By changing the standard workday to ten hours without requiring that the added two hours be paid as overtime, we could end up with a situation in which the most vulnerable will have to work more than ten hours a day or even work on the fifth day in order to afford to live. Workers thus end up with more stress and longer working hours overall.
One indicative case of the limitations of legislative constraints on working time comes from France, which started the process of decreasing the workweek to thirty-five hours on average in 1998. The change allowed for flexible work arrangements, with companies such as luggage firm Samsonite choosing to work shorter weeks in the winter and longer ones in the summer when demand for their products is higher.
Mandating an average workweek of thirty-five hours allowed for more flexibility but did not reduce outright the total hours people actually worked. French workers on average put in around thirty-six hours of work a week last year, although the financial crisis has driven the overall average down through a rise in part-time jobs. In reality, the workweek for full-time employees is around thirty-nine hours a week, with everything above the thirty-five-hour threshold being counted as overtime.
Aside from the aforementioned benefits, research on the pension gap between males and females suggests that shortening the workweek can be beneficial for those who leave the paid workforce to care for family members (predominantly women). In Romania, the pension gap is around 25 percent. This stems mostly from women leaving the workforce early or never being formally employed, since the gender pay gap in the country is among the lowest in Europe (2.5 percent). The risk of poverty for females claiming pensions is much higher than it is for men (28.5 percent vs 16.4 percent), showing how damaging being outside the paid workforce can be in the long run.
While some voices call for a universal basic income, Romania is far behind on demands for basic welfare guarantees, with the crippling of the health care and educational system a result of decades of neoliberal policies. Before we get to a point where we can ensure everyone a stable income regardless of employment status, shortening the workweek could help decrease the pressure on women’s shoulders.
But there are other problems with this legislation. Just because someone is ostensibly expected to work four days a week does not mean that they will not have to answer phone calls, finish additional tasks on the weekend, or show up at the office if their boss requires them to do so. The Romanian bill builds on previous discussions about work flexibility that arose during the pandemic, when certain workers found themselves at home, having to take care of children and help them through school.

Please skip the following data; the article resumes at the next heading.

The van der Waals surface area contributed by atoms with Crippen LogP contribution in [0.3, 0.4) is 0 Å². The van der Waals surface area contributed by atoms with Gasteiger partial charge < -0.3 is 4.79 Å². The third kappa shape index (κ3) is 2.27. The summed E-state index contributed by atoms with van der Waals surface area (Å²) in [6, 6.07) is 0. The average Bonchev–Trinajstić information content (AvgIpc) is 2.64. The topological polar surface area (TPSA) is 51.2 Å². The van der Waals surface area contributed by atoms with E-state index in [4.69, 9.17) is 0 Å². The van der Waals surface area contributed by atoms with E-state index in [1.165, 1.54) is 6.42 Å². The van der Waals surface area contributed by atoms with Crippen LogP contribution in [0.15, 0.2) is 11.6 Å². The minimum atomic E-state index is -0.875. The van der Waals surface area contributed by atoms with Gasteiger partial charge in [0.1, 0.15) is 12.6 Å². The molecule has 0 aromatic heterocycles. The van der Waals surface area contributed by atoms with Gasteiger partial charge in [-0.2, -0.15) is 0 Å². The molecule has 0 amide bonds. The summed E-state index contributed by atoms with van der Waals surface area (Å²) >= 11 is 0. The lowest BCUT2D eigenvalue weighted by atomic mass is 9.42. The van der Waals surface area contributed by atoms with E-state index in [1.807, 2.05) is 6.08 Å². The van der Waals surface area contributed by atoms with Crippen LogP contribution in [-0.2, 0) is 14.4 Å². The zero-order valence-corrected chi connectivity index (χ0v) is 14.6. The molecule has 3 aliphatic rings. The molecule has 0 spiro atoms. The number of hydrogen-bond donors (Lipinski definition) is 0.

Romanians who had the flexibility of working from home mostly liked it: 70 percent of those who had the chance to move their office into their living room reported their satisfaction. But despite the calls for more flexible workweeks, the wider reality is that we are shifting toward a permanent economy that consolidates and deepens “the encroachment of bosses and market forces in our private lives.” In order to achieve a better work-life balance, cutting the workweek should be accompanied by right-to-disconnect laws, like those in Belgium and Portugal, which prohibit bosses from messaging workers during their free time.
The research conducted in New Zealand, at Microsoft Japan, or in Iceland prompted California congressman Mark Takano, who now has the backing of several groups, including the Economic Policy Institute and the Congressional Progressive Caucus, to suggest introducing the four-day workweek and reducing total working time to thirty-two hours. According to the bill, every additional hour worked above the thirty-two-hour mark should be compensated as overtime, given empirical research that suggests the same number of tasks can be accomplished in less time.
As the movement to decrease the workweek becomes more popular around the world, we should ask if this can mean something more than a rearrangement of the existing burden of toil and stress. Cramming forty hours of work into four days holds little appeal for workers who will be more prone to accidents and have to put in painfully long shifts that would have once been compensated as overtime. A clear solution would be to decrease the working week to thirty-two hours and set maximum overtime at eight hours per week. Based on previous examples, this would make workers happier, give them more free time, and allow them to escape their boss’s control a little bit more.